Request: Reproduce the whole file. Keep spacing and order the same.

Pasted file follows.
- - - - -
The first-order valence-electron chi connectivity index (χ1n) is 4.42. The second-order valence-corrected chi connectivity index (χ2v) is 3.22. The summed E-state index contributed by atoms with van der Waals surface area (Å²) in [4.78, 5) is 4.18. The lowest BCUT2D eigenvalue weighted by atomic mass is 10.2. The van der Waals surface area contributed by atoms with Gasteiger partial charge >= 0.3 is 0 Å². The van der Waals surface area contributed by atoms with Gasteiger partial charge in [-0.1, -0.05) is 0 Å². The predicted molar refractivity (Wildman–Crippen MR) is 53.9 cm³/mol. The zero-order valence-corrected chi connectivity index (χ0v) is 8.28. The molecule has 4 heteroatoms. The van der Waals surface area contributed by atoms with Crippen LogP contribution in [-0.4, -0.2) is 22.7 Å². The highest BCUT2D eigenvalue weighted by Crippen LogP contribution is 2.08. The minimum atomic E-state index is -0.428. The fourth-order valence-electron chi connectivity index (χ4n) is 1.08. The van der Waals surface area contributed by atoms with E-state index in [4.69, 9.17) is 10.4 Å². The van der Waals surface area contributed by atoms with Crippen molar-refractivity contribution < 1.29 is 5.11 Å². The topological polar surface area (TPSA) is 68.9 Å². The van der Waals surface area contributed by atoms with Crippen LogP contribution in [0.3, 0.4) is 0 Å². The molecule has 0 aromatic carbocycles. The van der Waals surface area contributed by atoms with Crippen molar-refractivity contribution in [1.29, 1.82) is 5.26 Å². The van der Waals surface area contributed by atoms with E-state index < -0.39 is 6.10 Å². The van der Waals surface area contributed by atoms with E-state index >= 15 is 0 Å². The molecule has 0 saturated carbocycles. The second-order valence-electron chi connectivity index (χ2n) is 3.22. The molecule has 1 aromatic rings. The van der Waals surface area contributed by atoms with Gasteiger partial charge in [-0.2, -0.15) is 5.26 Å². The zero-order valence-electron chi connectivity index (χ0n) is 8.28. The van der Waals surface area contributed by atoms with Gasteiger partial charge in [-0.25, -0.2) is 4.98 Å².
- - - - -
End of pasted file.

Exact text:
The first-order valence-electron chi connectivity index (χ1n) is 4.42. The second-order valence-corrected chi connectivity index (χ2v) is 3.22. The summed E-state index contributed by atoms with van der Waals surface area (Å²) in [4.78, 5) is 4.18. The lowest BCUT2D eigenvalue weighted by atomic mass is 10.2. The van der Waals surface area contributed by atoms with Gasteiger partial charge >= 0.3 is 0 Å². The van der Waals surface area contributed by atoms with Gasteiger partial charge in [-0.1, -0.05) is 0 Å². The predicted molar refractivity (Wildman–Crippen MR) is 53.9 cm³/mol. The zero-order valence-corrected chi connectivity index (χ0v) is 8.28. The molecule has 4 heteroatoms. The van der Waals surface area contributed by atoms with Crippen LogP contribution in [-0.4, -0.2) is 22.7 Å². The highest BCUT2D eigenvalue weighted by Crippen LogP contribution is 2.08. The minimum atomic E-state index is -0.428. The fourth-order valence-electron chi connectivity index (χ4n) is 1.08. The van der Waals surface area contributed by atoms with E-state index in [4.69, 9.17) is 10.4 Å². The van der Waals surface area contributed by atoms with Crippen molar-refractivity contribution < 1.29 is 5.11 Å². The topological polar surface area (TPSA) is 68.9 Å². The van der Waals surface area contributed by atoms with Crippen LogP contribution in [0.3, 0.4) is 0 Å². The molecule has 0 aromatic carbocycles. The van der Waals surface area contributed by atoms with Crippen molar-refractivity contribution in [1.29, 1.82) is 5.26 Å². The van der Waals surface area contributed by atoms with E-state index < -0.39 is 6.10 Å². The van der Waals surface area contributed by atoms with E-state index >= 15 is 0 Å². The molecule has 0 saturated carbocycles. The second-order valence-electron chi connectivity index (χ2n) is 3.22. The molecule has 1 aromatic rings. The van der Waals surface area contributed by atoms with Gasteiger partial charge in [-0.2, -0.15) is 5.26 Å². The zero-order valence-electron chi connectivity index (χ0n) is 8.28. The van der Waals surface area contributed by atoms with Gasteiger partial charge in [-0.25, -0.2) is 4.98 Å².